Friday, 2 March 2018

Some Ric Flair, because he definitely hasn't been talked about enough

Ric Flair & Dewey Robertson v Roddy Piper & Jimmy Snuka (Maple Leaf Wrestling, 5/4/81)

Man this was fun. It's about as pure babyface as I've ever seen Flair work. I guess he was already Slick Ric by mid-'81, but it wasn't the same babyface Slick Ric as we'd see later. A lot of babyface Flair felt like a guy who was naturally a prick taking time off from being a prick because he had issue with an even bigger prick. Old man babyface Flair was easy to root for because he was two hundred years old and being brutalised by people seventy years his junior. His biggest hope spots were still low blows or biting someone in the face. Sympathy was easy to come by and he was beloved, but there wasn't much difference between babyface Flair and heel Flair. He was wooing and strutting here, but he did it with a real babyface energy, like he figured he had to work for his reactions rather than taking for granted that he'd get them regardless. He was throwing dropkicks, super fast body punches in place of the chops, working much quicker than usual. No measured knee drops, no flopping, instead we got small packages and house o' fire. Even the figure four was applied quicker than I've ever seen him do it before, and he went into it as a reversal off a Piper knee drop so there was no methodical leg work beforehand. He just did everything at babyface speed and it was super refreshing. The stuff with Piper also ruled and Piper was an awesome shit head with the early stalling, the cheapshots, choking Flair with the tag rope, etc. Snuka didn't exude the same charisma, but he was a fine lieutenant and I liked how he was always trying to cut the ring off, keeping Flair in that heel corner and dragging him back whenever he tried to scoot away. I don't know who Dewey Robertson is but he was fine and played his part in the finish, so I guess he did what he needed to do. Flair even celebrated with him afterwards like he meant it, rather than patting him on the back because he's the Nature Boy and the plebs should be privileged to share in his victory glow. I've somehow seen hardly anything from this Flair/Piper feud, but based on this I'm hyped to check out more.

Ric Flair v Great Kabuki (All Japan, 12/12/83)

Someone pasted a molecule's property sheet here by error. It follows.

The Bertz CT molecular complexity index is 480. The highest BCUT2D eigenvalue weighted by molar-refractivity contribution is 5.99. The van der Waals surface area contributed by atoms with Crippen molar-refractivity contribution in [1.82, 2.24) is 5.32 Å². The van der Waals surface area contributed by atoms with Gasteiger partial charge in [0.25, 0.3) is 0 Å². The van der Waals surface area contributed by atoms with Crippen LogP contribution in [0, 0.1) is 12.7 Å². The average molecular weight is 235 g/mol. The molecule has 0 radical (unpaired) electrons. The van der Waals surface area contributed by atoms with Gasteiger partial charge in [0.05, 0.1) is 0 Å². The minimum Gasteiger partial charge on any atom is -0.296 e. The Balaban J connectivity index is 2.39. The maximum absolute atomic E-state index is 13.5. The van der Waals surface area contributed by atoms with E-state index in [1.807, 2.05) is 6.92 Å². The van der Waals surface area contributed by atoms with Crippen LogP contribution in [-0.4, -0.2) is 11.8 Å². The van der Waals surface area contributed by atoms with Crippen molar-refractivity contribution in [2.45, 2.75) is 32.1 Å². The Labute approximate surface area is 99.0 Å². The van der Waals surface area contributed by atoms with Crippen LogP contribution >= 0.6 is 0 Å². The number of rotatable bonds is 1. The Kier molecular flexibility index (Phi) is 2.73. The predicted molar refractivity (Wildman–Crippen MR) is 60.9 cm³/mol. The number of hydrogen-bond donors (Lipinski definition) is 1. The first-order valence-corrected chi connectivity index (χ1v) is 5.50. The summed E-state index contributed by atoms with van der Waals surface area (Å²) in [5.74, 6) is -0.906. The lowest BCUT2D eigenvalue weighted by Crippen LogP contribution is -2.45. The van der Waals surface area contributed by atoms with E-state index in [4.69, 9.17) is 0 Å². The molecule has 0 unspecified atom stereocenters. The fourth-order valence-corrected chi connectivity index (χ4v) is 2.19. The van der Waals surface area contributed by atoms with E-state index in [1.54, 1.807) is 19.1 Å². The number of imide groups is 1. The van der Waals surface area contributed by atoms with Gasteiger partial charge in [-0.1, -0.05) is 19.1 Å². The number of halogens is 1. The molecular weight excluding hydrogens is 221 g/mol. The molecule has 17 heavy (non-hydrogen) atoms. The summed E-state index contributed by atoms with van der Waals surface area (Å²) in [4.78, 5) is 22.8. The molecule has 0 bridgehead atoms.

This was okay for parts and then a bit ropey for others. Standard criticism of Flair and/or Flair Formula is that he/it can sort of stifle guys because they need to change some aspects how they work when they're opposite Ric. They're forced to do press slams or always apply the figure four or whatever. If I'm watching a guy opposite Flair for the first time I'm usually interested in seeing how he'll plug his own stuff into Flair's formula, how much he'll delegate to Flair, etc. The first fifteen minutes of this was really just Kabuki being Kabuki and it didn't feel much like your typical Flair match at all. Kabuki threw a bunch of superkicks and I liked how Flair sold them as if he had no idea how to defend against them. He'd just walk into a superkick and have to scramble to the corner for a reprieve. Kabuki can hit them from anywhere and Flair had no answer for it. Kabuki's nerve hold wasn't the most compelling way to fill time, but I get a kick out of him switching it up a bit from the traps to the stomach to the obliques. Flair was really vocal with his selling too, and if nothing else you could buy him being frustrated at having such a hard time figuring Kabuki out. Then the last ten minutes kind of teetered on being not very good. They tried a bunch of the Flair staples, but only about half of them came off. I didn't mind that the headlock into bridge into backslide spot never worked, because Kabuki isn't necessarily the most athletic guy and sometimes things like that add to the sense of struggle, but then they just got back up and went into the backslide after a few beats anyway. If something didn't work they'd it again. There was no improvisation, it was all sort of "checking the boxes" and then Flair chucked the referee and that was that.

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